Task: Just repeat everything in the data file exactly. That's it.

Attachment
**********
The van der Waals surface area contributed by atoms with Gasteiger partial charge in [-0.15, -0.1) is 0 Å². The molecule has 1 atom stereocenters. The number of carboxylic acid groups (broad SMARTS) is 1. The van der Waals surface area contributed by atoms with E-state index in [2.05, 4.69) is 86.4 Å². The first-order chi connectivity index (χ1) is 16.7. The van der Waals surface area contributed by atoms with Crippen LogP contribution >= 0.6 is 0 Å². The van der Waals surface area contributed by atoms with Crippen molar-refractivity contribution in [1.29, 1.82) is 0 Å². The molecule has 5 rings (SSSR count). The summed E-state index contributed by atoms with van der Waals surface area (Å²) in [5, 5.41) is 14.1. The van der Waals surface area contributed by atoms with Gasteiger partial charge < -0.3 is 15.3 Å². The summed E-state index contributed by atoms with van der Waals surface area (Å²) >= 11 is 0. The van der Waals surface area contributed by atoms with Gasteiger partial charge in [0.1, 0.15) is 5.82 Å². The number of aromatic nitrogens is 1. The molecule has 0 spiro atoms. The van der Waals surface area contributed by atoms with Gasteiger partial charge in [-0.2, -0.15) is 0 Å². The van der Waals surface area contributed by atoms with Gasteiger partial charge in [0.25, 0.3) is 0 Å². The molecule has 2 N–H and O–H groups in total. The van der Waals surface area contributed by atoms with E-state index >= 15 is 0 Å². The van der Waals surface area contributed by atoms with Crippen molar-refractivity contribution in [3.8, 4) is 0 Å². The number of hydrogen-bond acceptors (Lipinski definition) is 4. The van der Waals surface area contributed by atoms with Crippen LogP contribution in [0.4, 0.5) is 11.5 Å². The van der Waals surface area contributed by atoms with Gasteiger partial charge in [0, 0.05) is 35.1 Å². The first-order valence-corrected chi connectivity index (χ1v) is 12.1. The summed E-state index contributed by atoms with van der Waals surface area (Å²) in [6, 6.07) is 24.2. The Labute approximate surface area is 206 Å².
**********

The van der Waals surface area contributed by atoms with Gasteiger partial charge in [-0.15, -0.1) is 0 Å². The molecule has 1 atom stereocenters. The number of carboxylic acid groups (broad SMARTS) is 1. The van der Waals surface area contributed by atoms with E-state index in [2.05, 4.69) is 86.4 Å². The first-order chi connectivity index (χ1) is 16.7. The van der Waals surface area contributed by atoms with Crippen LogP contribution >= 0.6 is 0 Å². The van der Waals surface area contributed by atoms with Crippen molar-refractivity contribution in [1.29, 1.82) is 0 Å². The molecule has 5 rings (SSSR count). The summed E-state index contributed by atoms with van der Waals surface area (Å²) in [5, 5.41) is 14.1. The van der Waals surface area contributed by atoms with Gasteiger partial charge < -0.3 is 15.3 Å². The summed E-state index contributed by atoms with van der Waals surface area (Å²) >= 11 is 0. The van der Waals surface area contributed by atoms with Gasteiger partial charge in [0.1, 0.15) is 5.82 Å². The number of aromatic nitrogens is 1. The molecule has 0 spiro atoms. The van der Waals surface area contributed by atoms with Gasteiger partial charge in [-0.2, -0.15) is 0 Å². The van der Waals surface area contributed by atoms with Gasteiger partial charge in [0.25, 0.3) is 0 Å². The molecule has 2 N–H and O–H groups in total. The van der Waals surface area contributed by atoms with E-state index >= 15 is 0 Å². The van der Waals surface area contributed by atoms with Crippen molar-refractivity contribution in [3.8, 4) is 0 Å². The number of hydrogen-bond acceptors (Lipinski definition) is 4. The van der Waals surface area contributed by atoms with Crippen LogP contribution in [0.4, 0.5) is 11.5 Å². The van der Waals surface area contributed by atoms with Gasteiger partial charge in [0, 0.05) is 35.1 Å². The first-order valence-corrected chi connectivity index (χ1v) is 12.1. The summed E-state index contributed by atoms with van der Waals surface area (Å²) in [6, 6.07) is 24.2. The Labute approximate surface area is 206 Å².